I know from experience over the last month that my husband and I have been eating in, cooking our own dinners and lunches- and that I have had to make time to prepare, shop, (find the money) and cook. It is an effort.

I think it comes down to websites like this and are trying to help inform others that there are options out there that are not super expensive. Sometimes, to achieve health - we need to get creative.

Thank you for this post! I just started reading your blog about a week ago and I'm thoroughly enjoying it!

Linds said...

I realize my comments are just reformulations of what others have said, but I wanted to write anyway.

It definitely doesn't have to be expensive to eat well, but there is a social justice aspect to nutrition that isn't mentioned in many of the it-costs-too-much-to-eat-healthy arguments.

Grocery stores don't build in poor urban neighborhoods; fast food and convenience stores do. Anyone who has ever priced fruit at a gas station knows it's simply ridiculous.

Also, as you mentioned, time is a factor. It's not that anyone does an official cost-benefit analysis, but time is money, and people who work two or more jobs (or even one job) tend not to have enough of either. With time added in as a commodity, it really is cheaper in dollars and time (though not health) to eat out or eat prepackaged, high-fat, nutrient-lacking foods.

One thing that would make healthy choices more economically viable is removal of corn and soybean subsidies for huge agribusiness. If people had to pay the true cost HFCS soda (or hamburger bun, or ketchup)or their corn-fed beef, things could change in a jiffy, and it would be based on the free-market principles so dear to legislators from corn states.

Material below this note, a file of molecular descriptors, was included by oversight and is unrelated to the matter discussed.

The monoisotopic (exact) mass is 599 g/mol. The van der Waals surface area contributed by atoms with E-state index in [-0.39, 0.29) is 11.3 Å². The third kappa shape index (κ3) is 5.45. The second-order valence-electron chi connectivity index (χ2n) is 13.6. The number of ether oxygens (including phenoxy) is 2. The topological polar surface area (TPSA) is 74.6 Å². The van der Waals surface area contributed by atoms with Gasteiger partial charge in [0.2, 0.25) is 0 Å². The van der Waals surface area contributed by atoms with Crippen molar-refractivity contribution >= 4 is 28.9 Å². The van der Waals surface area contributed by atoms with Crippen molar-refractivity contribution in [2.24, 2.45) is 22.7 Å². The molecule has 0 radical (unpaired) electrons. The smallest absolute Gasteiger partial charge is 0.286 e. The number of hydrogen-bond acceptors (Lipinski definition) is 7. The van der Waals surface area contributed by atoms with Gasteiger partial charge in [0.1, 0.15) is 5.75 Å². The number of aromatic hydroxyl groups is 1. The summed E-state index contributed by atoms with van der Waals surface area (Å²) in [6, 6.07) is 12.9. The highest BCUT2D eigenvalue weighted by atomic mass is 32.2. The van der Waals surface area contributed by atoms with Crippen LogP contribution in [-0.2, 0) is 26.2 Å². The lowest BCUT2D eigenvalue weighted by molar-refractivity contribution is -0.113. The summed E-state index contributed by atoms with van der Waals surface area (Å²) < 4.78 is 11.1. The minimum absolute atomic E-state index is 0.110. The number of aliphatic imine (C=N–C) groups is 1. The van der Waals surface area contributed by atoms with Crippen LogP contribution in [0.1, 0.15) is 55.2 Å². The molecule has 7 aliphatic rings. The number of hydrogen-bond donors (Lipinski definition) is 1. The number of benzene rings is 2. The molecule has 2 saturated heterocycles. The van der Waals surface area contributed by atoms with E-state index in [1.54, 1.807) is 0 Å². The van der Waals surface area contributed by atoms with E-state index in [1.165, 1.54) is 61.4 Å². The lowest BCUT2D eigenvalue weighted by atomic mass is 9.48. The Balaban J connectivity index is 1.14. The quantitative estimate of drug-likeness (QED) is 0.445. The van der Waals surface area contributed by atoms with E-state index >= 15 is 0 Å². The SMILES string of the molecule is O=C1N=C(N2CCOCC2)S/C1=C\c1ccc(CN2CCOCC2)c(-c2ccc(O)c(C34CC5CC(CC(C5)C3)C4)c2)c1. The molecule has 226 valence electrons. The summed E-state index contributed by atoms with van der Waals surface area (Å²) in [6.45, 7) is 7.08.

You are right that a lot of the coverage tends toward a defeating tone. Many middle class families could certainly spend a little more time cooking, spend the same amount of money or less on healthier options, and get a lot more nourishment out of their food. However, many people lack the nutritional knowledge or culinary skill to feel comfortable in the kitchen, and many just don't care. In this arena, as in so many others, education seems the only hope for lasting change.

Jennifer said...

I thought the whole point of bringing up the diabetes medication & the poor food choices was so the viewer would recognize that eating healthier might solve the medication problem. I didn't think they actually needed to say it outright.

I don't think that healthy eating has to be expensive but I don't think that most people know how to cook from whole ingredients anymore. Like even how to take a whole chicken, cut it into its parts and cook it. Instead most people just buy the boneless chicken breasts, or worse, KFC.

Heather said...

I didn't read all the comments, but the ones I did were great!